Frederick Buechner Christmas Sermon Illustration: The Innkeeper (Luke 2:7)
The following Christmas monologue comes from “The Birth”, one of Frederick Buechner’s sermons at the Philip Exeter School and published in Secrets in the Dark.
And she gave birth to her first-born son and wrapped him in swaddling cloths, and laid him in a manger, because there was no place for them in the inn.
"That was a long, long time ago," said the Innkeeper, "and a long, long way away. But the memories of men are also long, and nobody has forgotten anything about my own sad, queer part in it all unless maybe they have forgotten the truth about it. But you can never blame people for forgetting the truth because it is, after all, such a subtle and evasive commodity. In fact, all that distinguishes a truth from a lie may finally be no more than just the flutter of an eyelid or the tone of a voice. If I were to say, 'I BELIEVE!' that would be a lie, but if I were to say, 'I believe...,' that might be the truth. So I do not blame posterity for forgetting the subtleties and making me out to be the black villain of the piece—the heartless one who said, 'No room! No room!' I'll even grant you that a kind of villainy may be part of the truth. But if you want to speak the whole truth, then you will have to call me a villain with a catch in your voice, at least a tremor, a hesitation maybe, with even the glitter of almost a tear in your eye. Because nothing is entirely black, you know. Not even the human heart.
"I speak to you as men of the world," said the Innkeeper. "Not as idealists, but as realists. Do you know what it is like to run an inn—to run a business, a family, to run anything in this world for that matter, even your own life? It is like being lost in a forest of a million trees," said the Innkeeper, "and each tree is a thing to be done. Is there fresh linen on all the beds? Did the children put on their coats before they went out? Has the letter been written, the book read? Is there money enough left in the bank? Today we have food in our bellies and clothes on our backs, but what can we do to make sure that we will have them still tomorrow? A million trees. A million things.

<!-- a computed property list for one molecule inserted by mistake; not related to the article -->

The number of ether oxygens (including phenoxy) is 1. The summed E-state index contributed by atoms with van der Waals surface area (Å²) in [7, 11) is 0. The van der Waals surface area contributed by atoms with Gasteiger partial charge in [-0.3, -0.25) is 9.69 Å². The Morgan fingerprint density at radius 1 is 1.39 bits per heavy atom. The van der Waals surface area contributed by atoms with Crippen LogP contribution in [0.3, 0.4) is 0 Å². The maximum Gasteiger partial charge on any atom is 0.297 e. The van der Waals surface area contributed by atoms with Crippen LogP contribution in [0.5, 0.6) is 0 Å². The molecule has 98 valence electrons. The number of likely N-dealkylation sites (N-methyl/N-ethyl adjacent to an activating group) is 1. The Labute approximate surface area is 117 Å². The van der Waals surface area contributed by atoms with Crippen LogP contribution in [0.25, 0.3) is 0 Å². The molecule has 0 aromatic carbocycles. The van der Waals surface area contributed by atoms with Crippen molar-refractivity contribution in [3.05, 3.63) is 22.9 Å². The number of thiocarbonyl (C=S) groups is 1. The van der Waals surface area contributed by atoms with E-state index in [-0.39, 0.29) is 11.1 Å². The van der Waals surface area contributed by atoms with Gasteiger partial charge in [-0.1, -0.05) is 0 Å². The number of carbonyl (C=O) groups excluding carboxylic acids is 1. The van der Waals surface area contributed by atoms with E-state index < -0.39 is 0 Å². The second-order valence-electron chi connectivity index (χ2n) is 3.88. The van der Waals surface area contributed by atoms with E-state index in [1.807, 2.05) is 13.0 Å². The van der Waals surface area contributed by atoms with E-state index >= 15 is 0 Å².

"Until finally we have eyes for nothing else, and whatever we see turns into a thing. The sparrow lying in the dust at your feet—just a thing to be kicked out of the way, not the mystery of death. The calling of children outside your window—just a distraction, an irrelevance, not life, not the wildest miracle of them all. That whispering in the air that comes sudden and soft from nowhere—only the wind, the wind...
"Of course I remember very well the evening they arrived. I was working on my accounts and looked up just in time to see the woman coming through the door. She walked in that slow, heavy-footed way that women have in the last months, as though they are walking in a dream or at the bottom of the sea. Her husband stood a little behind her - a tongue-tied, helpless kind of man, I thought. I cannot remember either of them saying anything, although I suppose some words must have passed. But at least it was mostly silence. The clumsy silence of the poor. You know what I mean. It was clear enough what they wanted.
"The stars had come out. I remember the stars perfectly though I don't know why I should, sitting inside as I was. And my wife's cat jumped up onto the table where I was sitting. I had not stood up, of course. There was mainly just silence. Then it happened much in the way that you have heard. I did not lie about there being no room left - there really was none - though perhaps if there had been a room, I might have lied. As much for their sakes as for the sake of the inn. Their kind would have felt more at home in a stable, that's all, and I do not mean that unkindly either. God knows.
"Later that night, when the baby came, I was not there," the Innkeeper said. "I was lost in the forest somewhere, the unenchanted forest of a million trees. Fifteen steps to the cellar, and watch out for your head going down. Firewood to the left. If the fire goes out, the heart freezes. Only the wind, the wind. I speak to you as men of the world. So when the baby came, I was not around, and I saw none of it. As for what I heard—just at that moment itself of birth when nobody turns into somebody—I do not rightly know what I heard.
"But this I do know. My own true love. All your life long, you wait for your own true love to come—we all of us do—our destiny, our joy, our heart's desire. So how am I to say it, gentlemen? When he came, I missed him.
"Pray for me, brothers and sisters. Pray for the Innkeeper. Pray for me, and for us all, my own true love."